Poor customer service.
That’s something for-profit businesses worry about, right? You rarely hear nonprofit professionals worrying about customer service or satisfaction. It’s almost as if the nature of the mission-driven work we do makes us somehow above the concept of a “customer.”
After all, nonprofits don’t usually have sales teams in the traditional sense, and do not define their success based solely on the bottom line. You don’t necessarily hear the phrases “market share” or “pricing strategy” or “value proposition” in the nonprofit board room. We’re . . . well, we’re different.
Or are we?
For example, we may not call it conventional “customer service,” but nonprofits have a critical need for teamwork, for smooth and appropriate internal and external communications, and for anticipating and meeting the needs of those we interact with each day. In that spirit, here are a few reminders of how you can improve your service, both to staff and volunteer colleagues as well as to the people you serve.
- Own a question until it is answered. This means that if someone asks you something about your organization, be very careful of referrals and handoffs. “You need to speak to our events person” is a mediocre answer.
- Admit what you don’t know. If you don’t know the answer to a question, say, “I don’t know, but I will find out and get back to you by ________.”
- Let go of your not’s (“not my job, not my program, not my fault, not my problem”). This kind of climate keeps some organizations struggling for years.
- Know what your personal triggers are to losing your cool or being flustered, and figure out to minimize them. We’re all human.
- Ask more questions. You should do this whether you have worked at your organization 20 minutes or 20 years. It’s a sign of intelligence. In a confident, learning environment, it’s mandatory.
- Appreciate the difference between the rules that can be curved a bit vs. those that are rigid for a reason (legal, safety, medical, etc.). What are your organization’s “non-negotiables?” Does everyone know?
- Notice how often you rely on your favorite excuses (“I don’t have time, I am so tired, they expect too much,” and so on).
- Avoid delivering/repeating second- or- third-hand information that may not be accurate.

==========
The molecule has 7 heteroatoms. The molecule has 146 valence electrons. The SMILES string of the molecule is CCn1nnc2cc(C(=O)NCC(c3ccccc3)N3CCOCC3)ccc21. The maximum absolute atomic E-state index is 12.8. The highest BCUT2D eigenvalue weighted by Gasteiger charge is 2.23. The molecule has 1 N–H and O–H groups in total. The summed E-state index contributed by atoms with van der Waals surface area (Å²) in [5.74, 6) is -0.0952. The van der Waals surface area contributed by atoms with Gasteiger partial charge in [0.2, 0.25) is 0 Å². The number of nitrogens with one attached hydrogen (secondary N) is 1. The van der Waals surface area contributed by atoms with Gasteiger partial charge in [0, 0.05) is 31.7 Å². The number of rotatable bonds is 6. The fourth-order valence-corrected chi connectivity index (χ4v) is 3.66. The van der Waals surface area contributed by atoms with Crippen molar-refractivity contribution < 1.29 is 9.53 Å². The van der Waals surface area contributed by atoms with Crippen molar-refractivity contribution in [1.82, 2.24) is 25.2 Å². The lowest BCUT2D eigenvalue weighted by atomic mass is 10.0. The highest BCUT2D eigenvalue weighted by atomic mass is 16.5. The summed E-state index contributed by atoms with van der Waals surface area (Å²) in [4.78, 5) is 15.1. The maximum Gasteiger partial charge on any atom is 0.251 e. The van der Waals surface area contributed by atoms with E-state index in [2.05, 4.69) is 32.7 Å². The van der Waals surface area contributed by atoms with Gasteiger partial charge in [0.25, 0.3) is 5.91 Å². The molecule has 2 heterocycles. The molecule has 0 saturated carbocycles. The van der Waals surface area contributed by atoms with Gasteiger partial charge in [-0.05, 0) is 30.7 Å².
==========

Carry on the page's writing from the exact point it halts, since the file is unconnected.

- Learn from every hiccup. Why did this problem/situation occur? What can I/we do differently to avoid having this situation occur again?
- When you make any kind of change, think about, “Who else is affected by this decision? Who else would need to know about this?” This is especially true for seemingly mundane decisions like changing the date of a meeting or re-assigning parking spaces.
- Welcome a genuine complaint as feedback you can use.
- Be willing to give productive feedback to others, including specific compliments. Saying “You are awesome!” to a volunteer is great, but better yet is to cite the precise behavior that was exceptional (“I admire the way you calmed that woman down and helped her with her paperwork”).
- Learn how to productively, properly delegate. Be specific about what needs to be done, and include the “why” on how this task affects your organization. Ask for an agreement on timing up front; we all strive to meet deadlines that we help set. And remember that you will always be more successful if you are ‘ask-assertive’ (“Do you have time to review this brochure today?”) rather than ‘tell-assertive’.
- Take time to loop back after a handoff or referral. Did it happen? Are you sure? Remember that in communications theory, both the encoder and the decoder share responsibility for the transmission of, understanding of, and action on a successful message. “Well, I sent Bob an email” is not the end of your responsibility when there is a problem.